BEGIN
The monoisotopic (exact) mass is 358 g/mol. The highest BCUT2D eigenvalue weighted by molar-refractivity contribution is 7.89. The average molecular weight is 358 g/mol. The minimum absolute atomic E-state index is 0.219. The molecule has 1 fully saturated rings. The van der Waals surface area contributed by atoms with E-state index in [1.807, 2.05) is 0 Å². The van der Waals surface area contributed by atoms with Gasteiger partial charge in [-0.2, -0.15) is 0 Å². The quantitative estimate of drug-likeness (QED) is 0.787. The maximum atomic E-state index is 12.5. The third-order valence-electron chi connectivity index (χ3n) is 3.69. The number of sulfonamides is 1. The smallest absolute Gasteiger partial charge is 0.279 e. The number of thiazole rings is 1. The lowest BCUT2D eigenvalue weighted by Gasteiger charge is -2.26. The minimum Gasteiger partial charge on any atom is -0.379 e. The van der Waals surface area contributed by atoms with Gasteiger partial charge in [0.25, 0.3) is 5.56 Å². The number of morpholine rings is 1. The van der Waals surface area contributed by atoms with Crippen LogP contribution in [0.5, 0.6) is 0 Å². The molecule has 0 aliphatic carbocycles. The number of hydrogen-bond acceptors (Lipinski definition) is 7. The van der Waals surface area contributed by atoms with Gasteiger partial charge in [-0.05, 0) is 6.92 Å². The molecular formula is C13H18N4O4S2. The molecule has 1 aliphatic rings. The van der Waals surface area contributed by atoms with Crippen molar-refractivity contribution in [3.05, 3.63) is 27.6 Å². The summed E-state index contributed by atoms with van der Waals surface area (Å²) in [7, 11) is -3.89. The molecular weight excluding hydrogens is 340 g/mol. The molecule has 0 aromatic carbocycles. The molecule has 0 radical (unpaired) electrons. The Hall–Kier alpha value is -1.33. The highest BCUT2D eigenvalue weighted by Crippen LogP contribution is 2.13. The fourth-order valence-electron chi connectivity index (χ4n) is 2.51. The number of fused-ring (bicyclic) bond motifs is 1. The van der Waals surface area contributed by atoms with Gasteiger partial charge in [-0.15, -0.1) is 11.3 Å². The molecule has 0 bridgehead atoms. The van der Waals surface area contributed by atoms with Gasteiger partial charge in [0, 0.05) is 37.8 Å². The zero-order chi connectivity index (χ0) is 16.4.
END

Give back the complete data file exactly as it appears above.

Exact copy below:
The monoisotopic (exact) mass is 358 g/mol. The highest BCUT2D eigenvalue weighted by molar-refractivity contribution is 7.89. The average molecular weight is 358 g/mol. The minimum absolute atomic E-state index is 0.219. The molecule has 1 fully saturated rings. The van der Waals surface area contributed by atoms with E-state index in [1.807, 2.05) is 0 Å². The van der Waals surface area contributed by atoms with Gasteiger partial charge in [-0.2, -0.15) is 0 Å². The quantitative estimate of drug-likeness (QED) is 0.787. The maximum atomic E-state index is 12.5. The third-order valence-electron chi connectivity index (χ3n) is 3.69. The number of sulfonamides is 1. The smallest absolute Gasteiger partial charge is 0.279 e. The number of thiazole rings is 1. The lowest BCUT2D eigenvalue weighted by Gasteiger charge is -2.26. The minimum Gasteiger partial charge on any atom is -0.379 e. The van der Waals surface area contributed by atoms with Gasteiger partial charge in [0.25, 0.3) is 5.56 Å². The number of morpholine rings is 1. The van der Waals surface area contributed by atoms with Crippen LogP contribution in [0.5, 0.6) is 0 Å². The molecule has 0 aliphatic carbocycles. The number of hydrogen-bond acceptors (Lipinski definition) is 7. The van der Waals surface area contributed by atoms with Gasteiger partial charge in [-0.05, 0) is 6.92 Å². The molecular formula is C13H18N4O4S2. The molecule has 1 aliphatic rings. The van der Waals surface area contributed by atoms with Crippen molar-refractivity contribution in [3.05, 3.63) is 27.6 Å². The summed E-state index contributed by atoms with van der Waals surface area (Å²) in [7, 11) is -3.89. The molecular weight excluding hydrogens is 340 g/mol. The molecule has 0 aromatic carbocycles. The molecule has 0 radical (unpaired) electrons. The Hall–Kier alpha value is -1.33. The highest BCUT2D eigenvalue weighted by Crippen LogP contribution is 2.13. The fourth-order valence-electron chi connectivity index (χ4n) is 2.51. The number of fused-ring (bicyclic) bond motifs is 1. The van der Waals surface area contributed by atoms with Gasteiger partial charge in [-0.15, -0.1) is 11.3 Å². The molecule has 0 bridgehead atoms. The van der Waals surface area contributed by atoms with Gasteiger partial charge in [0, 0.05) is 37.8 Å². The zero-order chi connectivity index (χ0) is 16.4.